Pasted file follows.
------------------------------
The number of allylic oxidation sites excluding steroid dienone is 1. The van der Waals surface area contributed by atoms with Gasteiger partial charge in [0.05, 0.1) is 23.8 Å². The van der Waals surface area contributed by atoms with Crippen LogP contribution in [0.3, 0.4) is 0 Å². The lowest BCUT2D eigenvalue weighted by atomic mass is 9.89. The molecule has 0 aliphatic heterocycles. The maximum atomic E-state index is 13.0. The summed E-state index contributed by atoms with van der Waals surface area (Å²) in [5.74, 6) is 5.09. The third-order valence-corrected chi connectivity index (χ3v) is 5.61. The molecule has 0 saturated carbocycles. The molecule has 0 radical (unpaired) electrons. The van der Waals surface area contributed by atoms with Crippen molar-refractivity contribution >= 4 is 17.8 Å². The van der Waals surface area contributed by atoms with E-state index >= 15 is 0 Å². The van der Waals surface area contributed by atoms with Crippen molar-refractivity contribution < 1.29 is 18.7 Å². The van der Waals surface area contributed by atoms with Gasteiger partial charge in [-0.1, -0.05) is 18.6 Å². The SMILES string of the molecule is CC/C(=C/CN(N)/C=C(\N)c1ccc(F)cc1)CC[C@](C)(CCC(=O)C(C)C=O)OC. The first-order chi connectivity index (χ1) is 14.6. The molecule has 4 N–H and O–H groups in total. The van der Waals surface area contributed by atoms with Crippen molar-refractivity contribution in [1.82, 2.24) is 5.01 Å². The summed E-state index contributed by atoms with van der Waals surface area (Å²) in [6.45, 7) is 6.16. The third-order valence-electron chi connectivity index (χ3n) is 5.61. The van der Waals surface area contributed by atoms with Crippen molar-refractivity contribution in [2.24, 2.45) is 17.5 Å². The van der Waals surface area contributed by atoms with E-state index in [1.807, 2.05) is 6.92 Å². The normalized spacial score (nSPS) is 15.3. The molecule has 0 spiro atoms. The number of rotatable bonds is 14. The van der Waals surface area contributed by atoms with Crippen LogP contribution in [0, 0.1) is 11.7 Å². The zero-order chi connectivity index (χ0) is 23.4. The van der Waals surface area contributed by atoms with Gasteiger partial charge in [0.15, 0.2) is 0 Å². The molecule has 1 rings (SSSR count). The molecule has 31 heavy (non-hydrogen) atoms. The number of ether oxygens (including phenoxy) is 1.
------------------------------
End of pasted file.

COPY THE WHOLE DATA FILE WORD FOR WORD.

The number of allylic oxidation sites excluding steroid dienone is 1. The van der Waals surface area contributed by atoms with Gasteiger partial charge in [0.05, 0.1) is 23.8 Å². The van der Waals surface area contributed by atoms with Crippen LogP contribution in [0.3, 0.4) is 0 Å². The lowest BCUT2D eigenvalue weighted by atomic mass is 9.89. The molecule has 0 aliphatic heterocycles. The maximum atomic E-state index is 13.0. The summed E-state index contributed by atoms with van der Waals surface area (Å²) in [5.74, 6) is 5.09. The third-order valence-corrected chi connectivity index (χ3v) is 5.61. The molecule has 0 saturated carbocycles. The molecule has 0 radical (unpaired) electrons. The van der Waals surface area contributed by atoms with Crippen molar-refractivity contribution >= 4 is 17.8 Å². The van der Waals surface area contributed by atoms with E-state index >= 15 is 0 Å². The van der Waals surface area contributed by atoms with Crippen molar-refractivity contribution < 1.29 is 18.7 Å². The van der Waals surface area contributed by atoms with Gasteiger partial charge in [-0.1, -0.05) is 18.6 Å². The SMILES string of the molecule is CC/C(=C/CN(N)/C=C(\N)c1ccc(F)cc1)CC[C@](C)(CCC(=O)C(C)C=O)OC. The first-order chi connectivity index (χ1) is 14.6. The molecule has 4 N–H and O–H groups in total. The van der Waals surface area contributed by atoms with Crippen molar-refractivity contribution in [1.82, 2.24) is 5.01 Å². The summed E-state index contributed by atoms with van der Waals surface area (Å²) in [6.45, 7) is 6.16. The third-order valence-electron chi connectivity index (χ3n) is 5.61. The van der Waals surface area contributed by atoms with Crippen molar-refractivity contribution in [2.24, 2.45) is 17.5 Å². The van der Waals surface area contributed by atoms with E-state index in [1.807, 2.05) is 6.92 Å². The normalized spacial score (nSPS) is 15.3. The molecule has 0 spiro atoms. The number of rotatable bonds is 14. The van der Waals surface area contributed by atoms with Crippen LogP contribution in [0, 0.1) is 11.7 Å². The zero-order chi connectivity index (χ0) is 23.4. The van der Waals surface area contributed by atoms with Gasteiger partial charge in [0.15, 0.2) is 0 Å². The molecule has 1 rings (SSSR count). The molecule has 31 heavy (non-hydrogen) atoms. The number of ether oxygens (including phenoxy) is 1.